"It was a busy place night and day," Earl said about the station.
"Used to, at night when the 42 came, a couple dozen people would be out there, just to see the train come in," Nancy said.
"People don't understand trains today," Earl said. "When I was a kid, it was a big event in town."
He said he remembers all of his different jobs and all of the places he worked as he built his railroad career.
"I probably worked at just about every station," he said. "You never knew where you were going to work. One day was always different from the next. They would let you know the day before that you needed to report to another station."
One of the best days was when he got an unexpected call from the chief dispatcher's office, a pretty important person in the railroad industry, he said.
"I was a lowly telegraph operator in New Bern. I worked from 7 p.m. to 8 a.m., and you couldn't get off," he said. "After work one day, I went by the hotel to eat breakfast, went home, took a shower and was ready to get into bed, when a call came in for me."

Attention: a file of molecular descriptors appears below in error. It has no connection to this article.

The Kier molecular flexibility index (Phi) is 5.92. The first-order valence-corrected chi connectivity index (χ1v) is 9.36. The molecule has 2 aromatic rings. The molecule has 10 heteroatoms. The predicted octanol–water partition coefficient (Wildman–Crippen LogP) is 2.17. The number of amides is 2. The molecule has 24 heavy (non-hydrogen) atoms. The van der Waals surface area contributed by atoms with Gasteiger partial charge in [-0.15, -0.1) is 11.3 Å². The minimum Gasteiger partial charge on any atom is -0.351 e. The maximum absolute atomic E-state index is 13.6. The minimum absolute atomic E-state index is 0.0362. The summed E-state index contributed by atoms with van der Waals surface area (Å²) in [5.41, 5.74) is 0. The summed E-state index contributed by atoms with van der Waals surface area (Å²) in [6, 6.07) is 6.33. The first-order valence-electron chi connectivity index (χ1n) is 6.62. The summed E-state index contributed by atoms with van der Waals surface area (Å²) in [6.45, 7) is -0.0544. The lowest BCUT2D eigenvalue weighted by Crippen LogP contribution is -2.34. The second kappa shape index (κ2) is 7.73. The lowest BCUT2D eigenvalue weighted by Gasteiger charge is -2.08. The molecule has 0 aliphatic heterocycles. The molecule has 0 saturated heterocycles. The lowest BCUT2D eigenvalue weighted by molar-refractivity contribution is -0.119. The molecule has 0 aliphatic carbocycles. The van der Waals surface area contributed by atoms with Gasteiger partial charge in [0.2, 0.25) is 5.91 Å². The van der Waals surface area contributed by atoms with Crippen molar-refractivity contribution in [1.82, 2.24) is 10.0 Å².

The dispatcher wanted him to come work as a freight distributor in the Wilmington district at 8 a.m. the next day.
"He told me that there was a bus at 5 a.m., and he said, 'Earl, you better be on that bus, regardless.'"
So when he got there, he sat across the table from the dispatcher, and all the orders for that district went through them.
Nancy also remembered the first time she handed up an order to a train.
"You really have to stand close to a speeding train to get it close enough for the man on the train to get his arm through the hoop with the message on it. There was this clamp that had the hoop attached to it. They would have a hoop they would throw off, and you would have to hold out this pole with the hoop on it so they could get it.